Avoiding contractual pitfalls
by Lisa Rabasca, Monitor Staff
Monitor on Psychology, Volume 31, No. 2, February 2000
How would you protect your practice in these scenarios?
A physician you often collaborate with invites you to become part of her medical group. Should you give up your private practice to join her business? Or would it be better to rent office space from her instead so that you could continue a close collaboration without giving up your autonomy?
A managed-care company asks you to sign a contract that requires you to give patients the "highest standard" of care. Should you sign on the dotted line?
These are some of the common business decisions psychologists face as they develop collaborative relationships with physicians and contracts with managed-care companies, says Chris E. Stout, PsyD, MBA, chief of psychology for Illinois's Office of Mental Health.
An increasing number of psychologists are entering into contractual agreements and need to be cautious, says Stout, who spent six years as chief contract negotiator and senior vice president at Forest Health Systems in Des Plaines, Ill.
"There are common pitfalls psychologists need to look out for," he says. For instance, psychologists need to ensure the contracts they sign don't limit their ability to do business in the future or make them liable for any problems that could arise with the business aspects of providing care such as billing.
"The key," he says, "is not to be afraid to negotiate changes to your contract."
Stout, of STOUT Ventures, a consulting firm in Kildeer, Ill., that helps provider groups negotiate contracts, says psychologists can protect their interests if they know more about how to negotiate.
But, he cautions, the guidance he presents in this article isn't intended to be a substitute for legal advice: It merely seeks to alert practitioners to common mistakes made when negotiating a contract.
Should you give up your practice?
When entering into a contract with a physician, psychologists have three options, says Stout. They can rent office space from a physician, enter into a partnership or become an employee of a medical group.
A partnership between a psychologist and a physician usually means the psychologist's private practice is absorbed into the physician's medical group and the psychologist becomes a partner. As such, the psychologist is able to participate in health-care or business decisions and receive a share of the group's profits. Under this arrangement, income earned by the group's health-care professionals is divvied up according to a percentage agreed upon in each partner's contract.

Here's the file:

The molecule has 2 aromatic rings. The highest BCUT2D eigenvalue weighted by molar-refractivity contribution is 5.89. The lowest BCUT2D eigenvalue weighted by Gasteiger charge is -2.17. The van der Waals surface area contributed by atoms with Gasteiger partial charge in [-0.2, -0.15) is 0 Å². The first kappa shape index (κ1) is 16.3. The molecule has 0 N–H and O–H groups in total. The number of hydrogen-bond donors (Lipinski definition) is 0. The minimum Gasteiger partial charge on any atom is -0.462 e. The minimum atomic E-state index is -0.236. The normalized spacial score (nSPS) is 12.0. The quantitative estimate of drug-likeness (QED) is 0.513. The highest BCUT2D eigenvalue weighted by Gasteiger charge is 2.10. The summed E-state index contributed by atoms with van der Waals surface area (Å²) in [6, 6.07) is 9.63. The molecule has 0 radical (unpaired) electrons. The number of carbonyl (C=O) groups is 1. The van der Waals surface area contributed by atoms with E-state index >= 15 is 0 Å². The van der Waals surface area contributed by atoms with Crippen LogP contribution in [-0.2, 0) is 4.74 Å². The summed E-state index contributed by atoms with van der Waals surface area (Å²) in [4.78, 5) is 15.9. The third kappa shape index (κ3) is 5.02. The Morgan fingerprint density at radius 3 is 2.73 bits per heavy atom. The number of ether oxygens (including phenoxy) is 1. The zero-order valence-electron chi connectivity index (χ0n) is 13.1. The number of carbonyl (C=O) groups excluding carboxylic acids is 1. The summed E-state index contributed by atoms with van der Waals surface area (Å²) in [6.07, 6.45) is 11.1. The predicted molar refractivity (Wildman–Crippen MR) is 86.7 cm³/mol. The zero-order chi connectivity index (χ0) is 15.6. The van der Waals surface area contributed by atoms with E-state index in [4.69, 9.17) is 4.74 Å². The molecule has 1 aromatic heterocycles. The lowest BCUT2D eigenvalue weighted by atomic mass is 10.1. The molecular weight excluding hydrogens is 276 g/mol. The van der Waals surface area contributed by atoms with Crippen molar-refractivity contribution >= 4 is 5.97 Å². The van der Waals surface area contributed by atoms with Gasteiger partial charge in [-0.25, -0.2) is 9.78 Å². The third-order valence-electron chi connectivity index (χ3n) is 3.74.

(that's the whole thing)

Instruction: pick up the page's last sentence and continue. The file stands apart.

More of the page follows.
The danger, says Stout, is entering into an inequitable contract.
"You would need to weigh what you bring to the practice," he says, "and what the practice brings to you. If you contribute 15 percent of the income, make sure you get back at least 15 percent of the profits."
However, Stout warns, some states--such as Illinois and Texas--prevent joint ventures between psychologists and physicians because state law stipulates that only medically trained practitioners can own a medical practice. In this situation, says Stout, the psychologist might opt to become an employee of the medical practice group rather than a partner. This means the psychologist won't get a share of the profits or be able to influence health-care or business decisions unless it's specifically stated in the psychologist's contract.
Regardless of whether a psychologist becomes a partner or an employee, Stout says, it's important to check the contract for a "noncompete" clause, which generally limits the psychologist's ability to practice after he or she leaves the medical group. A clause might specify, for example, that when the psychologist leaves the group, he or she can't work within a 50-mile radius of the medical group's office.